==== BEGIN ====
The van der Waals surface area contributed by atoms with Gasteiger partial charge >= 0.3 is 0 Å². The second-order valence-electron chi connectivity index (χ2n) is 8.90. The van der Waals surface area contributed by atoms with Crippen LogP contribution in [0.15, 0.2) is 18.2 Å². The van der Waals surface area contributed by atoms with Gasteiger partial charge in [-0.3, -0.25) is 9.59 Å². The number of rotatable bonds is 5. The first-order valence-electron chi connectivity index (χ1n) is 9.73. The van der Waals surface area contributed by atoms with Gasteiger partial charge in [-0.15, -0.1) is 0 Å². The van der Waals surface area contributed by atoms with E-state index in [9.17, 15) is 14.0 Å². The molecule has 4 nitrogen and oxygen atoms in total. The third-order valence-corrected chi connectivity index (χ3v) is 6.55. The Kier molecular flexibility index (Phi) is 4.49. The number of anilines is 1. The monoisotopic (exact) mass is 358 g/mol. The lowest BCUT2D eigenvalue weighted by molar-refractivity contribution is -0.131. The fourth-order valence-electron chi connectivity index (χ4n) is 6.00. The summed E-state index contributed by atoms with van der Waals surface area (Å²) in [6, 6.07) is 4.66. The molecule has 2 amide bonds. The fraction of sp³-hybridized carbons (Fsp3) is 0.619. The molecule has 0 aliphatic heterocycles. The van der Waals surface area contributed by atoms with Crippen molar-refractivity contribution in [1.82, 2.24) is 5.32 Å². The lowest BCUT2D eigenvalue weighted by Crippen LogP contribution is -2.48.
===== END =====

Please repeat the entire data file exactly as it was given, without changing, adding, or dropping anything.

The van der Waals surface area contributed by atoms with Gasteiger partial charge >= 0.3 is 0 Å². The second-order valence-electron chi connectivity index (χ2n) is 8.90. The van der Waals surface area contributed by atoms with Crippen LogP contribution in [0.15, 0.2) is 18.2 Å². The van der Waals surface area contributed by atoms with Gasteiger partial charge in [-0.3, -0.25) is 9.59 Å². The number of rotatable bonds is 5. The first-order valence-electron chi connectivity index (χ1n) is 9.73. The van der Waals surface area contributed by atoms with Gasteiger partial charge in [-0.15, -0.1) is 0 Å². The van der Waals surface area contributed by atoms with E-state index in [9.17, 15) is 14.0 Å². The molecule has 4 nitrogen and oxygen atoms in total. The third-order valence-corrected chi connectivity index (χ3v) is 6.55. The Kier molecular flexibility index (Phi) is 4.49. The number of anilines is 1. The monoisotopic (exact) mass is 358 g/mol. The lowest BCUT2D eigenvalue weighted by molar-refractivity contribution is -0.131. The fourth-order valence-electron chi connectivity index (χ4n) is 6.00. The summed E-state index contributed by atoms with van der Waals surface area (Å²) in [6, 6.07) is 4.66. The molecule has 2 amide bonds. The fraction of sp³-hybridized carbons (Fsp3) is 0.619. The molecule has 0 aliphatic heterocycles. The van der Waals surface area contributed by atoms with Crippen molar-refractivity contribution in [1.82, 2.24) is 5.32 Å². The lowest BCUT2D eigenvalue weighted by Crippen LogP contribution is -2.48.